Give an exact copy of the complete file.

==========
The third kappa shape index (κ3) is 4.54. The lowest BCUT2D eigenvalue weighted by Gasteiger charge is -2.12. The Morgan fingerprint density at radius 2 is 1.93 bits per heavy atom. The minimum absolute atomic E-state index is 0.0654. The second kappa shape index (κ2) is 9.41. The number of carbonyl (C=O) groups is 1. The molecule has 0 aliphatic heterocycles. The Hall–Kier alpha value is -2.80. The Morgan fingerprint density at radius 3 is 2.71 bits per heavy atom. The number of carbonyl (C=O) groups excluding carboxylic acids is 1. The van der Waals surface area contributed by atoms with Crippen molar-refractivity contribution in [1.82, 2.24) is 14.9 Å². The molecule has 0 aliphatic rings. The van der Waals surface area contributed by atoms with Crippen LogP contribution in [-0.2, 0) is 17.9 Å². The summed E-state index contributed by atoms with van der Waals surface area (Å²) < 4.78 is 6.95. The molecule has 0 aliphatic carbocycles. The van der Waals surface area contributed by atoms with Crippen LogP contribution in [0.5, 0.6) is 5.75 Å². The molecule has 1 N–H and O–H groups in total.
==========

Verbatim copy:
The third kappa shape index (κ3) is 4.54. The lowest BCUT2D eigenvalue weighted by Gasteiger charge is -2.12. The Morgan fingerprint density at radius 2 is 1.93 bits per heavy atom. The minimum absolute atomic E-state index is 0.0654. The second kappa shape index (κ2) is 9.41. The number of carbonyl (C=O) groups is 1. The molecule has 0 aliphatic heterocycles. The Hall–Kier alpha value is -2.80. The Morgan fingerprint density at radius 3 is 2.71 bits per heavy atom. The number of carbonyl (C=O) groups excluding carboxylic acids is 1. The van der Waals surface area contributed by atoms with Crippen molar-refractivity contribution in [1.82, 2.24) is 14.9 Å². The molecule has 0 aliphatic rings. The van der Waals surface area contributed by atoms with Crippen LogP contribution in [-0.2, 0) is 17.9 Å². The summed E-state index contributed by atoms with van der Waals surface area (Å²) < 4.78 is 6.95. The molecule has 0 aliphatic carbocycles. The van der Waals surface area contributed by atoms with Crippen LogP contribution in [0.5, 0.6) is 5.75 Å². The molecule has 1 N–H and O–H groups in total.